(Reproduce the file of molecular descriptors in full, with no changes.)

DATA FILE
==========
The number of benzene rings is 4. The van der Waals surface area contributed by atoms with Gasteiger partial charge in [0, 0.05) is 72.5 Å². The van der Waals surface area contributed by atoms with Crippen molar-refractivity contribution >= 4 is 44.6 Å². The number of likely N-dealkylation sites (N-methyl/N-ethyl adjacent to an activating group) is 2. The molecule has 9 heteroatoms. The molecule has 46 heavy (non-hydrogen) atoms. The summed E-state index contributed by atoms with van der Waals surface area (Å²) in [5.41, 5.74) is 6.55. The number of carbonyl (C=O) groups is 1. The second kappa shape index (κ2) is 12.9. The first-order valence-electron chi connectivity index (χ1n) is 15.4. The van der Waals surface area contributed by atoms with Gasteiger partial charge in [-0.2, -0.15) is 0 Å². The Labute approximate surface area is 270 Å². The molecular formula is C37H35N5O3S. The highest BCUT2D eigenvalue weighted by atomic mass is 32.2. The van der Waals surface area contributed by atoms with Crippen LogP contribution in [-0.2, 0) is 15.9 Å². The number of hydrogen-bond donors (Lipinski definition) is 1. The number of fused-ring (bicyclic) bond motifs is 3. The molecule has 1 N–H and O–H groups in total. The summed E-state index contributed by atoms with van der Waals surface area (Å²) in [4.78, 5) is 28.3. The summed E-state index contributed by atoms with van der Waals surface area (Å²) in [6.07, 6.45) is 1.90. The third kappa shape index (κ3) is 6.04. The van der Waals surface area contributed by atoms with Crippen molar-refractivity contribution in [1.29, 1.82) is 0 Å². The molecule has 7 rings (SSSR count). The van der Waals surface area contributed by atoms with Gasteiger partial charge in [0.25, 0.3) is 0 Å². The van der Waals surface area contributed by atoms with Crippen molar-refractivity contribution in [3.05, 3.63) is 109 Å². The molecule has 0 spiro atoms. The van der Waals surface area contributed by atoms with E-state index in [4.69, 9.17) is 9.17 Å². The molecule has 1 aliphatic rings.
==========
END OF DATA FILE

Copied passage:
The number of benzene rings is 4. The van der Waals surface area contributed by atoms with Gasteiger partial charge in [0, 0.05) is 72.5 Å². The van der Waals surface area contributed by atoms with Crippen molar-refractivity contribution >= 4 is 44.6 Å². The number of likely N-dealkylation sites (N-methyl/N-ethyl adjacent to an activating group) is 2. The molecule has 9 heteroatoms. The molecule has 46 heavy (non-hydrogen) atoms. The summed E-state index contributed by atoms with van der Waals surface area (Å²) in [5.41, 5.74) is 6.55. The number of carbonyl (C=O) groups is 1. The second kappa shape index (κ2) is 12.9. The first-order valence-electron chi connectivity index (χ1n) is 15.4. The van der Waals surface area contributed by atoms with Gasteiger partial charge in [-0.2, -0.15) is 0 Å². The Labute approximate surface area is 270 Å². The molecular formula is C37H35N5O3S. The highest BCUT2D eigenvalue weighted by atomic mass is 32.2. The van der Waals surface area contributed by atoms with Crippen LogP contribution in [-0.2, 0) is 15.9 Å². The number of hydrogen-bond donors (Lipinski definition) is 1. The number of fused-ring (bicyclic) bond motifs is 3. The molecule has 1 N–H and O–H groups in total. The summed E-state index contributed by atoms with van der Waals surface area (Å²) in [4.78, 5) is 28.3. The summed E-state index contributed by atoms with van der Waals surface area (Å²) in [6.07, 6.45) is 1.90. The third kappa shape index (κ3) is 6.04. The van der Waals surface area contributed by atoms with Crippen molar-refractivity contribution in [1.29, 1.82) is 0 Å². The molecule has 7 rings (SSSR count). The van der Waals surface area contributed by atoms with Gasteiger partial charge in [0.25, 0.3) is 0 Å². The van der Waals surface area contributed by atoms with Crippen molar-refractivity contribution in [3.05, 3.63) is 109 Å². The molecule has 0 spiro atoms. The van der Waals surface area contributed by atoms with E-state index in [4.69, 9.17) is 9.17 Å². The molecule has 1 aliphatic rings.